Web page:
First Walterdale Bridge arch lifted into place
A major milestone in the construction of Edmonton’s new Walterdale Bridge took place on Tuesday, as one of the two arches across the bridge was lifted into place.
Over the course of six hours, the 950-tonne central arch segment was lifted about 15 metres. It will then be connected to the larger arch segments currently being supported by red temporary towers on the river bank. Some 6,000 bolts will be used to connect the pieces.
The second larger arch, weighing in at 2,000 tonnes, will be lifted 20 metres into place later the spring.
Once complete, the 54-metre high arches will span the width of the North Saskatchewan River, and be about as tall as the nearby High Level Bridge.
The arches were floated into place back in November, and have been sitting on temporary platforms while waiting to be hoisted into place by massive winches.
Project engineers provided an update Tuesday on how construction is coming along. The work is being livestreamed on the city’s website.
The new bridge is replacing the old one of the same name, which was over 100 years old and at the end of its service life.
The bridge will have three northbound traffic lanes, plus sidewalks. The design does allow for the possibility of adding another lane, however a city document says adding a fourth lane does not align with its Transportation Master Plan, The Way We Move, which calls for greater use of public transit, walking and cycling.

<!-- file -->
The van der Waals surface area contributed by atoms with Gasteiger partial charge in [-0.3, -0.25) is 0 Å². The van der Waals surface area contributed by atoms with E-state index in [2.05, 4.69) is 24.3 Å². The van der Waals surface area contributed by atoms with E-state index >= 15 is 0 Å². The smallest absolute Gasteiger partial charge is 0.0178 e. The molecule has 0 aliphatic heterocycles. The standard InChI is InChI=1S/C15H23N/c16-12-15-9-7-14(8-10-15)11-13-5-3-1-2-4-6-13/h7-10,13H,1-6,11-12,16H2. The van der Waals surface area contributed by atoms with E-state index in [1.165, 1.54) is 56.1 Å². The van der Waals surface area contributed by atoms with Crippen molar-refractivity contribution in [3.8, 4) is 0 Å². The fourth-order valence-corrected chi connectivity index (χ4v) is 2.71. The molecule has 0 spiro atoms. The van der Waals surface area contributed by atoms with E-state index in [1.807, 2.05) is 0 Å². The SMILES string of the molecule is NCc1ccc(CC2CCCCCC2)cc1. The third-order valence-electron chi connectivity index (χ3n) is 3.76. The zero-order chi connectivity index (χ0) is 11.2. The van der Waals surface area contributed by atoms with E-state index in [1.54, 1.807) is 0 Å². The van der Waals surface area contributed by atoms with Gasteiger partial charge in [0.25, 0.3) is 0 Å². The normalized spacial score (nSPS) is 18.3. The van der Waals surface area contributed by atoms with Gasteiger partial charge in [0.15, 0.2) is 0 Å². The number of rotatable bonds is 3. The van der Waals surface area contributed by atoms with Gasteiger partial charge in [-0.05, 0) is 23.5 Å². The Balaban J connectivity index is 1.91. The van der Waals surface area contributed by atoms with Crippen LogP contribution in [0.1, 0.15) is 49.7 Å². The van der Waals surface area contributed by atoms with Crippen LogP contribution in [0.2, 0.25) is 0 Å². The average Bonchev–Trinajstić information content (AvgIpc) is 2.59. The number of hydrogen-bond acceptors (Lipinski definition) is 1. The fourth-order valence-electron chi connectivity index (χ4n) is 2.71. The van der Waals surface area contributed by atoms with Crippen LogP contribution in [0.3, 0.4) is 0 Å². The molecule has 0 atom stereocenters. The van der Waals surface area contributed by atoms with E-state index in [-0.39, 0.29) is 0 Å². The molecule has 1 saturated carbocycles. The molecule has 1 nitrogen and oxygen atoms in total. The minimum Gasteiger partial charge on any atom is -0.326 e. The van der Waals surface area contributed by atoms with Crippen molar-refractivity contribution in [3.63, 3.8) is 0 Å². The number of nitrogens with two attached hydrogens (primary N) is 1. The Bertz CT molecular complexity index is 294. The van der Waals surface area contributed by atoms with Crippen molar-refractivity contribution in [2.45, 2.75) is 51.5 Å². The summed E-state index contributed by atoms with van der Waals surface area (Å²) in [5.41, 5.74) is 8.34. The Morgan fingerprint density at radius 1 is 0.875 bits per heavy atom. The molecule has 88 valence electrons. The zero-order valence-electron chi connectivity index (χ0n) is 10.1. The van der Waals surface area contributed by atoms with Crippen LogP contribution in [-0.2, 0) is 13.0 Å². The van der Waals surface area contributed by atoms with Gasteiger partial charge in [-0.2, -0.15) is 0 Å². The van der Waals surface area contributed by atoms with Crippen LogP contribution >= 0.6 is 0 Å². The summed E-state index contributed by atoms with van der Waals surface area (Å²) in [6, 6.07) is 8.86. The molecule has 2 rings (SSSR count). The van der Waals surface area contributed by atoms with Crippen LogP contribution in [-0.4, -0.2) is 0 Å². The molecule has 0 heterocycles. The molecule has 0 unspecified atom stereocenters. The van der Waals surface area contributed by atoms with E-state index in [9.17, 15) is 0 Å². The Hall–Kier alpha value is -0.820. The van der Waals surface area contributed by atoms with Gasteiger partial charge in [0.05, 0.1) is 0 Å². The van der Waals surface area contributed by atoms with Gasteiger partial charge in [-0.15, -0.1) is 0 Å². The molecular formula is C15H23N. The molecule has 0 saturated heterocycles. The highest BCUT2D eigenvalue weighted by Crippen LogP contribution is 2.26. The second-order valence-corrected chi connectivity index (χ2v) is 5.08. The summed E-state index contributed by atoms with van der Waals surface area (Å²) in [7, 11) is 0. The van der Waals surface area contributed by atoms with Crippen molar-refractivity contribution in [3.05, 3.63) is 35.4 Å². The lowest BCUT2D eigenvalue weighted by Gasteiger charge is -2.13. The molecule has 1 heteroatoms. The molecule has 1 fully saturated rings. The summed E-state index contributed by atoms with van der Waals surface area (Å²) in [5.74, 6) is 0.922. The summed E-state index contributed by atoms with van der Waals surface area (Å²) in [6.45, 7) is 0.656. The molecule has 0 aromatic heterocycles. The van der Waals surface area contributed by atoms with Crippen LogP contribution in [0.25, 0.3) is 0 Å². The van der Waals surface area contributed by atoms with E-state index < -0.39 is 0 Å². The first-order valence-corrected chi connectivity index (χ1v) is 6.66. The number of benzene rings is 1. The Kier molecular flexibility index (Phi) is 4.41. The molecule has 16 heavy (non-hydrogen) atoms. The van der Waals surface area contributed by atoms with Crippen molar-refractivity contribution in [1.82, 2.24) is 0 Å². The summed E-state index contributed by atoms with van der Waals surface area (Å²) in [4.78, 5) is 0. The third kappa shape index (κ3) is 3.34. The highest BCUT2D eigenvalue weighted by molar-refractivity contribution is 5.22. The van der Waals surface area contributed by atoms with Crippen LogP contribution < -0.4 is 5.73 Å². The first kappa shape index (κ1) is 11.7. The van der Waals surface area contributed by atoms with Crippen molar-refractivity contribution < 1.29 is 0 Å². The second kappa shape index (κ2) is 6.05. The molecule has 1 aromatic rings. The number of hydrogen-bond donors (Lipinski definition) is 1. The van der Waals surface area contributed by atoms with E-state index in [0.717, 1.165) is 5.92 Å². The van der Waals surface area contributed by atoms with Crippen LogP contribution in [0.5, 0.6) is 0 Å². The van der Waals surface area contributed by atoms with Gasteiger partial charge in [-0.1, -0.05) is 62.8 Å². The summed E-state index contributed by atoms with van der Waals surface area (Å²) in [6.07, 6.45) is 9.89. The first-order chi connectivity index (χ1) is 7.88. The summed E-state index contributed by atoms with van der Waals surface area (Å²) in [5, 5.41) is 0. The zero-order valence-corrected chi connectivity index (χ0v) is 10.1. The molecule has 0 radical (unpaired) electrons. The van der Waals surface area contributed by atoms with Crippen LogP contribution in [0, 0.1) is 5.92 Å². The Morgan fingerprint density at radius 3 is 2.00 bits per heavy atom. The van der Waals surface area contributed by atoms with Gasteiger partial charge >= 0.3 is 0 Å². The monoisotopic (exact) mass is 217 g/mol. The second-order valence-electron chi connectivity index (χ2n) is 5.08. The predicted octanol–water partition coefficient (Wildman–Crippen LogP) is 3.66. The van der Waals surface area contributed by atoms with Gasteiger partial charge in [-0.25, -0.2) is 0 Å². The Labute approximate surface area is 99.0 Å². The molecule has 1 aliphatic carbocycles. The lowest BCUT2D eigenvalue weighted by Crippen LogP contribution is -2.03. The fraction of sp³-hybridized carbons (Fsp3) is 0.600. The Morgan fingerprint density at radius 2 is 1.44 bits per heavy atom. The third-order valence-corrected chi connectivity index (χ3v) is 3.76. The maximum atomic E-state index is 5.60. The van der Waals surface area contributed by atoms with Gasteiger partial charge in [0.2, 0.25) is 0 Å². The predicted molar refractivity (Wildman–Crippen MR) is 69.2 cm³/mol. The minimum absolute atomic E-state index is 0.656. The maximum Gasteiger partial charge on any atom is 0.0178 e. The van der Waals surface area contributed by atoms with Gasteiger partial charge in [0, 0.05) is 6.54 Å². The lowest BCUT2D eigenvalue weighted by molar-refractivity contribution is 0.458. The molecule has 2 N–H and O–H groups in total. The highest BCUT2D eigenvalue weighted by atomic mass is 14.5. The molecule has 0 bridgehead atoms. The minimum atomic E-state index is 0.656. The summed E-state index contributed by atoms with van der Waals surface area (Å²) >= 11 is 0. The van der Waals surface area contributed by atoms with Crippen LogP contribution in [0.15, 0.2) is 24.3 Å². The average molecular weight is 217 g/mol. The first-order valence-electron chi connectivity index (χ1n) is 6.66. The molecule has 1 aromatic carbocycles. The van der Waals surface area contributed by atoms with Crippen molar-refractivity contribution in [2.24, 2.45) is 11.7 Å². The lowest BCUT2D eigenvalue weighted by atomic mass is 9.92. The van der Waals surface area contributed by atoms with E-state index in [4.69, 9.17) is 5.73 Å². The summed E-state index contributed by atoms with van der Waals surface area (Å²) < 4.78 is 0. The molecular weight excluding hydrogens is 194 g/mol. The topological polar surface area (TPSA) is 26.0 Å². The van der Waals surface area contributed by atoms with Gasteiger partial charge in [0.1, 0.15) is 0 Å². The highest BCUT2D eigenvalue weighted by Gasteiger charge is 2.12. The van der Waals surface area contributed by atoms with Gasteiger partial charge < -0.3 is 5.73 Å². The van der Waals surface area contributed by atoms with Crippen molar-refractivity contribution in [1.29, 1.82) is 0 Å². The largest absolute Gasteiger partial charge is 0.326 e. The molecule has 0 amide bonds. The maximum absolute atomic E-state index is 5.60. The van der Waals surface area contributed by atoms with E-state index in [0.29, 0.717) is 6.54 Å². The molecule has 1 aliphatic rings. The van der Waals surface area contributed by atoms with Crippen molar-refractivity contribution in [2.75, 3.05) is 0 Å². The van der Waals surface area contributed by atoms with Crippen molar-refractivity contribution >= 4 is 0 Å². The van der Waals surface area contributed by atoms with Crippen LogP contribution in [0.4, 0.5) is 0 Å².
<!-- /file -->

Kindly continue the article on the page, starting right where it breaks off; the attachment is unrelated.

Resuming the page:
WATCH: Animation showing the procedure that will be used raise the arches for the new bridge.
Construction on the new bridge began in 2013. It was supposed to be done in fall 2015 but last spring the deadline was pushed back a year because the bridge’s 42 steel beams, which were made in South Korea, began arriving months later than planned.
The contractor was set to incur a $10,000 daily fine once the original opening was missed.
The $155 million project is now scheduled to be complete by late 2016. The old bridge will be demolished in 2017.
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With files from Slav Kornik and Caley Ramsay, Global News
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